Read All About It
How newspapers got into such a fix, and where they go from here
By PAUL E. STEIGER
December 29, 2007
It was the fall of 1999, and the newspaper I edited, The Wall Street Journal, was awash in money. Thanks to the dot-com boom and the lush advertising it generated, we were running the presses at full tilt nearly every day, yet had to turn away ads for lack of space.
Even as the good times rolled, two non-newspaper names kept coming up. I recall being stunned to learn that the main place where our own readers checked stock prices was the finance section of Yahoo. A couple of kids from Stanford had launched a search engine called Google. Already, many of my colleagues were using it.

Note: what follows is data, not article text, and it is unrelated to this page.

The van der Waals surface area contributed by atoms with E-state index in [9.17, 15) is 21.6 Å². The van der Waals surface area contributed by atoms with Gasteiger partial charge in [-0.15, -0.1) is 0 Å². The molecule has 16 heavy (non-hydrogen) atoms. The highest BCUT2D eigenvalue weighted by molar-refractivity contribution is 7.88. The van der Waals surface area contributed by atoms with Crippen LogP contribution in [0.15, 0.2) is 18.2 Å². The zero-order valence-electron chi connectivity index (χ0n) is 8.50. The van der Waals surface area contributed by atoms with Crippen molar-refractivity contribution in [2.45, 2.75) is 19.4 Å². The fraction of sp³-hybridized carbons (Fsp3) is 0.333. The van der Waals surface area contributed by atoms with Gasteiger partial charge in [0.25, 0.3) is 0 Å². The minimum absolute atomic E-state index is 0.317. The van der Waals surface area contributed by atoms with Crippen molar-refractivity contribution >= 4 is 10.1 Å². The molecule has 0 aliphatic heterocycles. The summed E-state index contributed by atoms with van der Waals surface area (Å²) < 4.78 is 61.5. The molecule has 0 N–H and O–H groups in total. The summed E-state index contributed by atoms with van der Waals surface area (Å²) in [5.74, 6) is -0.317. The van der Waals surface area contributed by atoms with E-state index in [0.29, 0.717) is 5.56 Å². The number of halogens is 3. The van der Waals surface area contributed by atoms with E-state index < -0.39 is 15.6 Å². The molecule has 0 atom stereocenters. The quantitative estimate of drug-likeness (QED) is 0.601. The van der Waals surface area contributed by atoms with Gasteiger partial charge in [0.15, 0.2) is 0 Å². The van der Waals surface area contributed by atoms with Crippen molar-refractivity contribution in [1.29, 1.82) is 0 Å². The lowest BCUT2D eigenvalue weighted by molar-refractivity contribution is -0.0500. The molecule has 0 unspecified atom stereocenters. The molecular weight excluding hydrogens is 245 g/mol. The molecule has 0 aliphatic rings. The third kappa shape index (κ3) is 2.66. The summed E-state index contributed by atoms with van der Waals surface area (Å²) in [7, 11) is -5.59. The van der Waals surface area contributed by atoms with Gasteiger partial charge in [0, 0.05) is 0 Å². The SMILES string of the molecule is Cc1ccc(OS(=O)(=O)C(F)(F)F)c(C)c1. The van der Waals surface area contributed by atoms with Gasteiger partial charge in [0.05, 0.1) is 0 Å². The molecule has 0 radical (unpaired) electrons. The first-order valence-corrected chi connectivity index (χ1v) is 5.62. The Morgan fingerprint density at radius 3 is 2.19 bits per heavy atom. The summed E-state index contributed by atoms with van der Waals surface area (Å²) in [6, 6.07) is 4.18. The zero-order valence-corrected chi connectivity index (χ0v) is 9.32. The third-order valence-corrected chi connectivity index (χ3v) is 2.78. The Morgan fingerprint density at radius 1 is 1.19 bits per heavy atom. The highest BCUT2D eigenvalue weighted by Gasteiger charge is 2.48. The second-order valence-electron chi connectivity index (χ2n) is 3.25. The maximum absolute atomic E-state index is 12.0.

Saturday, December 29, 2007
As he heads out the door of The Wall Street Journal and on to Pro Publica, Paul Steiger takes a look at the state of journalism. Check out the slideshow that accompanies it.